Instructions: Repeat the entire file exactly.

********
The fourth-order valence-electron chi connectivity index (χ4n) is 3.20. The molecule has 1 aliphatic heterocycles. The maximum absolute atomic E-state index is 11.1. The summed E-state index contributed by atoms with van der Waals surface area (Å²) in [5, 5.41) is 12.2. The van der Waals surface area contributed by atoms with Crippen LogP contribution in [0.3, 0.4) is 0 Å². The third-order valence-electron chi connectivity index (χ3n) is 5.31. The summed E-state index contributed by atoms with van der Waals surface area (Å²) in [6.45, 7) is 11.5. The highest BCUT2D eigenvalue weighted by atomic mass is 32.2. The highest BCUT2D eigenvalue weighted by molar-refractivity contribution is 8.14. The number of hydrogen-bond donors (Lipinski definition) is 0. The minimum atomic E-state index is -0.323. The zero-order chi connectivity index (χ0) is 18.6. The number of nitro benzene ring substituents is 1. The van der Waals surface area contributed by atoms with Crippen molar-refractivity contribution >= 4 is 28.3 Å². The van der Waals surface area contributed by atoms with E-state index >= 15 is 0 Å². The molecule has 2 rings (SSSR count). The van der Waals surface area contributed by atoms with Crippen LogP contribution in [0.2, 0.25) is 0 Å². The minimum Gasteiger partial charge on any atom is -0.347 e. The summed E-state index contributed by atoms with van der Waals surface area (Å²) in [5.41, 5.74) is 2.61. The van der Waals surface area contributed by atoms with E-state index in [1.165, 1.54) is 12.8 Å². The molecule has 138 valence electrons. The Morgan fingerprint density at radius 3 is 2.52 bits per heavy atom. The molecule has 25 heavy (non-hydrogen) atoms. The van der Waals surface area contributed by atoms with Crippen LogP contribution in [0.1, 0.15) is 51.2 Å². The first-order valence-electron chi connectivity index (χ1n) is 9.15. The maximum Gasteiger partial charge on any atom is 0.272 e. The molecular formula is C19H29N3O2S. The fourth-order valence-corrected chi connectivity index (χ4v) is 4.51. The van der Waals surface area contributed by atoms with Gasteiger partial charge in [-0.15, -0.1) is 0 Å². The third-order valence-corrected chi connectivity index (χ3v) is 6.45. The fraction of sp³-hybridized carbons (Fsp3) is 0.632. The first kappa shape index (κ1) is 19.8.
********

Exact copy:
The fourth-order valence-electron chi connectivity index (χ4n) is 3.20. The molecule has 1 aliphatic heterocycles. The maximum absolute atomic E-state index is 11.1. The summed E-state index contributed by atoms with van der Waals surface area (Å²) in [5, 5.41) is 12.2. The van der Waals surface area contributed by atoms with Crippen LogP contribution in [0.3, 0.4) is 0 Å². The third-order valence-electron chi connectivity index (χ3n) is 5.31. The summed E-state index contributed by atoms with van der Waals surface area (Å²) in [6.45, 7) is 11.5. The highest BCUT2D eigenvalue weighted by atomic mass is 32.2. The highest BCUT2D eigenvalue weighted by molar-refractivity contribution is 8.14. The number of hydrogen-bond donors (Lipinski definition) is 0. The minimum atomic E-state index is -0.323. The zero-order chi connectivity index (χ0) is 18.6. The number of nitro benzene ring substituents is 1. The van der Waals surface area contributed by atoms with Crippen molar-refractivity contribution >= 4 is 28.3 Å². The van der Waals surface area contributed by atoms with E-state index >= 15 is 0 Å². The molecule has 2 rings (SSSR count). The van der Waals surface area contributed by atoms with Crippen LogP contribution in [0.2, 0.25) is 0 Å². The minimum Gasteiger partial charge on any atom is -0.347 e. The summed E-state index contributed by atoms with van der Waals surface area (Å²) in [5.41, 5.74) is 2.61. The van der Waals surface area contributed by atoms with E-state index in [1.165, 1.54) is 12.8 Å². The molecule has 138 valence electrons. The Morgan fingerprint density at radius 3 is 2.52 bits per heavy atom. The molecule has 25 heavy (non-hydrogen) atoms. The van der Waals surface area contributed by atoms with Crippen LogP contribution in [0.1, 0.15) is 51.2 Å². The first-order valence-electron chi connectivity index (χ1n) is 9.15. The maximum Gasteiger partial charge on any atom is 0.272 e. The molecular formula is C19H29N3O2S. The fourth-order valence-corrected chi connectivity index (χ4v) is 4.51. The van der Waals surface area contributed by atoms with Gasteiger partial charge in [-0.15, -0.1) is 0 Å². The third-order valence-corrected chi connectivity index (χ3v) is 6.45. The fraction of sp³-hybridized carbons (Fsp3) is 0.632. The first kappa shape index (κ1) is 19.8.